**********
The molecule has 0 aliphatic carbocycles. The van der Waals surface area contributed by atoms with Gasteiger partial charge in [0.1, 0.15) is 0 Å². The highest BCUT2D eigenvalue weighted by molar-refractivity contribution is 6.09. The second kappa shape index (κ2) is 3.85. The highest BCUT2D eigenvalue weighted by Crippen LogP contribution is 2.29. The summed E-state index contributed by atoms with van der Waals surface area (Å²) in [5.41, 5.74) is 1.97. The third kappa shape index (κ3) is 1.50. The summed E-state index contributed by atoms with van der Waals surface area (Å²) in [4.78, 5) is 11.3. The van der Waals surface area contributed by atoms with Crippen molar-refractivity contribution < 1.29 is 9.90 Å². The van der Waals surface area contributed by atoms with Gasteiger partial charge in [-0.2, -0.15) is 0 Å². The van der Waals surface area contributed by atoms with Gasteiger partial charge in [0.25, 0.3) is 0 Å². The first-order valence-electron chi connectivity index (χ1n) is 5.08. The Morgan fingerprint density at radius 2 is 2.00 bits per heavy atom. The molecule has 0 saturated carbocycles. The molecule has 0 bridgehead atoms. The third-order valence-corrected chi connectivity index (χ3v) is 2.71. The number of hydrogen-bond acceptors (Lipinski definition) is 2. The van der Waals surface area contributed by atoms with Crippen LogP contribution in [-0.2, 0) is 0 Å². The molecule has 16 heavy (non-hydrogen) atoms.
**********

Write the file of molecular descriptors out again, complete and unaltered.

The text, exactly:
The molecule has 0 aliphatic carbocycles. The van der Waals surface area contributed by atoms with Gasteiger partial charge in [0.1, 0.15) is 0 Å². The highest BCUT2D eigenvalue weighted by molar-refractivity contribution is 6.09. The second kappa shape index (κ2) is 3.85. The highest BCUT2D eigenvalue weighted by Crippen LogP contribution is 2.29. The summed E-state index contributed by atoms with van der Waals surface area (Å²) in [5.41, 5.74) is 1.97. The third kappa shape index (κ3) is 1.50. The summed E-state index contributed by atoms with van der Waals surface area (Å²) in [4.78, 5) is 11.3. The van der Waals surface area contributed by atoms with Crippen molar-refractivity contribution < 1.29 is 9.90 Å². The van der Waals surface area contributed by atoms with Gasteiger partial charge in [-0.2, -0.15) is 0 Å². The van der Waals surface area contributed by atoms with Gasteiger partial charge in [0.25, 0.3) is 0 Å². The first-order valence-electron chi connectivity index (χ1n) is 5.08. The Morgan fingerprint density at radius 2 is 2.00 bits per heavy atom. The molecule has 0 saturated carbocycles. The molecule has 0 bridgehead atoms. The third-order valence-corrected chi connectivity index (χ3v) is 2.71. The number of hydrogen-bond acceptors (Lipinski definition) is 2. The van der Waals surface area contributed by atoms with Crippen LogP contribution in [-0.2, 0) is 0 Å². The molecule has 16 heavy (non-hydrogen) atoms.